Heavy Lifting Causes Pain! How to Protect Your TIAC System from Surge

As the true work horses of a TIAC system, chillers are very good at moving the heat from the process water system to the heat rejection system in very large quantities as long as the variables of the process water and heat rejections systems stay within the design limits of the chillers. If these variables venture outside the design limits, the chillers can experience a condition called surge which can cause damage to the chiller’s compressor.

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The Bridge to Renewable Generation: A Fast Approach through Power Recovery

Existing capacity can serve as a bridge to renewable generationThe power market has been subject to rapid changes over the last decade. Renewable generation capacity is contributing a measurable amount of power to the US grid and the growth rate of wind and solar installed capacity has increased by 11% annually from 2015-2018. Despite this growth, dispatchable power cannot be retired but needs to increase as well to support the intermittent nature of renewables. This is especially critical during the warm summer months where power grids are most at risk of not having capacity as a result of higher demand, and experience reduced production from combustion turbines. By making one key change, significant additional dispatchable capacity is available from the existing US combustion turbine fleet without installing more turbines.

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Programmable Logic Controller PLC comprised of analog and digital input and output with power supply and processor module this being used in oil and gas control process.

Free Risk Assessment: Is it Time to Upgrade Your Control System?

Every component of your control system – from controllers, I/O cards and network equipment to computers and software – has an expectant lifecycle. If any component of the control system is at or near its end-of-life phase, the potential risk for production shut-down is significantly increased. Therefore, it is critical to know the age of all components of your control system, whether your system hardware and software are still supported by the manufacturer and the availability of spare parts so that you can avoid costly unplanned downtime.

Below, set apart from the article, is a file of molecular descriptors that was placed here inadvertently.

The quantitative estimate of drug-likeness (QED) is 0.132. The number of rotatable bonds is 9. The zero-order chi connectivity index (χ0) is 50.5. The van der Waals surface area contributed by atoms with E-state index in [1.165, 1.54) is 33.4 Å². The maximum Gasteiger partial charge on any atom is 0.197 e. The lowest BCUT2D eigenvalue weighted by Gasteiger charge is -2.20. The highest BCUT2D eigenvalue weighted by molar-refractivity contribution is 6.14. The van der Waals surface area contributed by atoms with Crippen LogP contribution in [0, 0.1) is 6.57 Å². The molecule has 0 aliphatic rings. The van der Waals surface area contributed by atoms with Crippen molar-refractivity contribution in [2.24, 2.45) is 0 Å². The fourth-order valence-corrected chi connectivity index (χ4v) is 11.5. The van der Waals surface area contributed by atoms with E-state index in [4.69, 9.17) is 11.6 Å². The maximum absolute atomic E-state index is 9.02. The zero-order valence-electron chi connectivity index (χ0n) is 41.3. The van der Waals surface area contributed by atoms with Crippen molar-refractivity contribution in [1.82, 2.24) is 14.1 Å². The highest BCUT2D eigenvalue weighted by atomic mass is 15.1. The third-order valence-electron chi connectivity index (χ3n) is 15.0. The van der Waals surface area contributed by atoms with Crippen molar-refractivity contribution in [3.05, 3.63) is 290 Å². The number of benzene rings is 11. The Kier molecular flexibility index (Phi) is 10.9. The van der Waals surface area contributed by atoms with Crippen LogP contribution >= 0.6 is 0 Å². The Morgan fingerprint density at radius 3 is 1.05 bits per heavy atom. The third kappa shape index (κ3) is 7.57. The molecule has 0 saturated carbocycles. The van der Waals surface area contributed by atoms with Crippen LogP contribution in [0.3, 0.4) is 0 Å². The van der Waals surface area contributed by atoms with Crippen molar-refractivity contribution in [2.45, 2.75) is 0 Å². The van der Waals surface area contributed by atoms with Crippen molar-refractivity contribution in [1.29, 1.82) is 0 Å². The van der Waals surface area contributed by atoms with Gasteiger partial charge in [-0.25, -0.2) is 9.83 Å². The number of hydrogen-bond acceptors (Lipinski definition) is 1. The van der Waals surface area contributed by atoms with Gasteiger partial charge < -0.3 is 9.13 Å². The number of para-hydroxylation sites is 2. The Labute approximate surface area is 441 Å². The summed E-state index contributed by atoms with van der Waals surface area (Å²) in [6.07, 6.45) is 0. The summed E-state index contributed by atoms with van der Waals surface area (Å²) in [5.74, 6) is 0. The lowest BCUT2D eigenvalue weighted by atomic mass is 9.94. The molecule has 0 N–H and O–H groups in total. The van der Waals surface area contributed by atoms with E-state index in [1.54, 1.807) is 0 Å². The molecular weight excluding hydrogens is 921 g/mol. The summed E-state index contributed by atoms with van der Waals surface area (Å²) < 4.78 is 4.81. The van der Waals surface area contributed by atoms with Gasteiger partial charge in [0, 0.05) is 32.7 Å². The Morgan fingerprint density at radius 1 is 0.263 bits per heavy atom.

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Remote monitoring is crucial for mission critical systems like central utility plants.

Seven Tips for Maximizing the Performance of your Chilled Water Plant

Chilled water plants are sophisticated assets comprised of mechanical and electrical systems controlled by programmable logic controllers (PLCs).  They play a critical role in the operation of a wide range of facilities, including power plants, industrial facilities and data centers, and are often designed to function with minimal operator interaction. However, even the most intelligent systems degrade over time and require some amount of service and tuning to maintain optimal performance.

Here are some preventative maintenance measures you can take to ensure that your chilled water system is always operating in an efficient, safe and reliable manner while maintaining peak performance.

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Addressing Electrical Space Requirements in Modular Energy Plant Design

“Sure, we have plenty of space….”

Often times that is the response we receive when we have to add equipment to an existing, or nearly complete design.  While there may be physical space for the equipment in question, the space requirements imposed by the National Electrical Code or other regulations around electrical equipment often make a seemingly ample-sized space just too small.  Some reasons for regulatory requirements for space around electrical and other equipment include: means of egress from an enclosed space in the event of a fire, door swing clearance for protection of personnel, electrical working clearances for the protection of electrical workers, fire safety equipment access (such as fire extinguishers), and equipment operational space where manual manipulation of equipment is necessary for operations personnel.